Definition of Cause. Meaning of Cause. Synonyms of Cause

Here you will find one or more explanations in English for the word Cause. Also in the bottom left of the page several parts of wikipedia pages related to the word Cause and, of course, Cause synonyms and on the right images related to the word Cause.

Definition of Cause

Cause
Cause Cause (k[add]z), n. [F. cause, fr. L. causa. Cf. Cause, v., Kickshaw.] 1. That which produces or effects a result; that from which anything proceeds, and without which it would not exist. Cause is substance exerting its power into act, to make one thing begin to be. --Locke. 2. That which is the occasion of an action or state; ground; reason; motive; as, cause for rejoicing. 3. Sake; interest; advantage. [Obs.] I did it not for his cause. --2 Cor. vii. 12. 4. (Law) A suit or action in court; any legal process by which a party endeavors to obtain his claim, or what he regards as his right; case; ground of action. 5. Any subject of discussion or debate; matter; question; affair in general. What counsel give you in this weighty cause! --Shak. 6. The side of a question, which is espoused, advocated, and upheld by a person or party; a principle which is advocated; that which a person or party seeks to attain. God befriend us, as our cause is just. --Shak. The part they take against me is from zeal to the cause. --Burke. Efficient cause, the agent or force that produces a change or result. Final cause, the end, design, or object, for which anything is done. Formal cause, the elements of a conception which make the conception or the thing conceived to be what it is; or the idea viewed as a formative principle and co["o]perating with the matter. Material cause, that of which anything is made. Proximate cause. See under Proximate. To make common cause with, to join with in purposes and aims. --Macaulay. Syn: Origin; source; mainspring; motive; reason; incitement; inducement; purpose; object; suit; action.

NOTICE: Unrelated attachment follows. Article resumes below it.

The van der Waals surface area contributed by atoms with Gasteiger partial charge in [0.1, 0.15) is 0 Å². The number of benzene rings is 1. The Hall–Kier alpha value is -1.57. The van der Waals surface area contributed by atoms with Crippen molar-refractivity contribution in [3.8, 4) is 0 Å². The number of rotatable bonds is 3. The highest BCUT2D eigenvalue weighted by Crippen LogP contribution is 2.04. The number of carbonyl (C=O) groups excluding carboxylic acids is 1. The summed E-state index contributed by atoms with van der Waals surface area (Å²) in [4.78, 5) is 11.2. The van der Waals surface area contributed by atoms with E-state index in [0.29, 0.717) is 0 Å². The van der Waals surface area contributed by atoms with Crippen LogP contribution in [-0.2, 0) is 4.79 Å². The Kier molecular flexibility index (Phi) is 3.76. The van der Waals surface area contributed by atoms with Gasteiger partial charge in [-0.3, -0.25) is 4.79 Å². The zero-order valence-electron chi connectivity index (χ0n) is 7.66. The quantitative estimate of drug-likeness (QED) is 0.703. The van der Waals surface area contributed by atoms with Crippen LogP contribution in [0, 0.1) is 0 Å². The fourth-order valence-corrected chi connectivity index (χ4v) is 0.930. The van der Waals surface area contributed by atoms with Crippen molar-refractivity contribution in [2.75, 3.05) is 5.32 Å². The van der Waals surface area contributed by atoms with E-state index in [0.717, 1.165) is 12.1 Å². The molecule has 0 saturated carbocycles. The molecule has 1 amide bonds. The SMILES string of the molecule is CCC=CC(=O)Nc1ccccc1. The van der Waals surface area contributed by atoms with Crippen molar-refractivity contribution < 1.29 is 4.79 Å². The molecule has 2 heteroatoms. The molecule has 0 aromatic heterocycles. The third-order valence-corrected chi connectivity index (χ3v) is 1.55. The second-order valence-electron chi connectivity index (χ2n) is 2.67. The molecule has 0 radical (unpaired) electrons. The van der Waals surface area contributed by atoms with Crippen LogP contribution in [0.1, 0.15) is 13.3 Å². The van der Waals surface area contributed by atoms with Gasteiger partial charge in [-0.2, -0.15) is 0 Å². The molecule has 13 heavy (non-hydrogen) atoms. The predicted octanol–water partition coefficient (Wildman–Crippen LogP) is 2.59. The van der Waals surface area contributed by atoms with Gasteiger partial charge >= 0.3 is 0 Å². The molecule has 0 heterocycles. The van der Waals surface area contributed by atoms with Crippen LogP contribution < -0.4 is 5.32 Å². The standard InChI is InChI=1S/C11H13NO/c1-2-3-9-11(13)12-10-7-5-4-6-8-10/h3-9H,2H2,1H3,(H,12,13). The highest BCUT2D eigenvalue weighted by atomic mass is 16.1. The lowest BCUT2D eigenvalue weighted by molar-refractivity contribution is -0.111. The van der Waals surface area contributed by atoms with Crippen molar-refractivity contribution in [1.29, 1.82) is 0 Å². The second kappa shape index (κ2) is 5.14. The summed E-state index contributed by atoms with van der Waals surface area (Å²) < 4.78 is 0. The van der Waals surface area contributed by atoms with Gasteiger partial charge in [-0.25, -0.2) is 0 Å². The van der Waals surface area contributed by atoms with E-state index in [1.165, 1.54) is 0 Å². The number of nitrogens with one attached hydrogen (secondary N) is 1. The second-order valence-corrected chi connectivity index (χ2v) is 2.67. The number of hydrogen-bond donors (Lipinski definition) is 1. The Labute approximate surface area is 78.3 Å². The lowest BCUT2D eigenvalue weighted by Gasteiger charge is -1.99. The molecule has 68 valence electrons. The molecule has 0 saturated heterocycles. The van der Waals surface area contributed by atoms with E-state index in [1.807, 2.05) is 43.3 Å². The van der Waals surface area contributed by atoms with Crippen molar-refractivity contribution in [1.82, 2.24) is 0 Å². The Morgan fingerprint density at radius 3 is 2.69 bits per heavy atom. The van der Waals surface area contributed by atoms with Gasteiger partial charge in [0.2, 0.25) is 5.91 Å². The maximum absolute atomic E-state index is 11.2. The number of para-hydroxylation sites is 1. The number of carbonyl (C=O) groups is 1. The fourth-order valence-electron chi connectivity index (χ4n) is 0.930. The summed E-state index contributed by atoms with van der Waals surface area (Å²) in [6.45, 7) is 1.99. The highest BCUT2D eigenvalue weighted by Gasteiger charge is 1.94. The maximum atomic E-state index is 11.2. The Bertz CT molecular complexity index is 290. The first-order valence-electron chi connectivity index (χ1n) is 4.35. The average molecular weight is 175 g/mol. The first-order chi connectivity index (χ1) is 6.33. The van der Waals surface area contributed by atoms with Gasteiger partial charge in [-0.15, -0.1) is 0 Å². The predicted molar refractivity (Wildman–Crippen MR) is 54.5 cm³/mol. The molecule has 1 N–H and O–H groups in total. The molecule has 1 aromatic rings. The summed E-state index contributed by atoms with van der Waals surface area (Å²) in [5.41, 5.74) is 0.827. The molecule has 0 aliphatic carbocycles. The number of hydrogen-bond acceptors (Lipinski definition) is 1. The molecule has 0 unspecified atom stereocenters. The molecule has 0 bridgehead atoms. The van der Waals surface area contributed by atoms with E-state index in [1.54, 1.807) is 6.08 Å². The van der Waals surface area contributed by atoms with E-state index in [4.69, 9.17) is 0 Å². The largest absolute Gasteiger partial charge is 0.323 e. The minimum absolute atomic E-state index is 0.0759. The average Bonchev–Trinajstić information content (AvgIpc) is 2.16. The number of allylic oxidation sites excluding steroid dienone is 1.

Cause
Cause Cause, v. t. [imp. & p. p. Caused; p. pr. & v. n. Causing.] [F. causer, fr. cause, fr. L. causa. See Cause, n., and cf. Acouse.] To effect as an agent; to produce; to be the occasion of; to bring about; to bring into existence; to make; -- usually followed by an infinitive, sometimes by that with a finite verb. I will cause it to rain upon the earth forty days. --Gen. vii. 4. Cause that it be read also in the church of the Laodiceans. --Col. iv. 16. Syn: To create; produce; beget; effect; occasion; originate; induce; bring about.
Cause
Cause Cause, v. i. To assign or show cause; to give a reason; to make excuse. [Obs.] --Spenser.
Cause
Cause Cause, conj. Abbreviation of Because. --B. Jonson.

Meaning of Cause from wikipedia

- (also referred to as causation, or cause and effect) is influence by which one event, process, state, or object (a cause) contributes to the production of...
- The questionable cause—also known as causal fallacy, false cause, or non causa pro causa ("non-cause for cause" in Latin)—is a category of informal fallacies...
- A cause célèbre (/ˈkɔːz səˈlɛbrə/, /ˈkɔːz səˈlɛb/, French: [koz selɛbʁ]; pl. causes célèbres, pronounced like singular) is an issue or incident arousing...
- The Cause may refer to: The American Revolution A euphemism for Irish republicanism A euphemism for Confederate secession during the American Civil War...
- Just Cause may refer to: Just cause (employment law), a common standard in United States labor arbitration, and a reason for termination of employment...
- statistics, cause of death is an official determination of conditions resulting in a human's death, which may be recorded on a death certificate. A cause of death...
- Root cause may refer to: "Root Cause" (Person of Interest), a TV show episode Root cause analysis, a problem solving technique This disambiguation page...
- The four causes or four explanations are, in Aristotelian thought, four fundamental types of answer to the question "why?", in analysis of change or movement...
- injury. There are two types of causation in the law: cause-in-fact, and proximate (or legal) cause. Cause-in-fact is determined by the "but for" test: But...
- an article on "'cause", but our sister project Wiktionary does: Read the Wiktionary entry on "'cause" You can also: Search for 'Cause in Wikipedia to...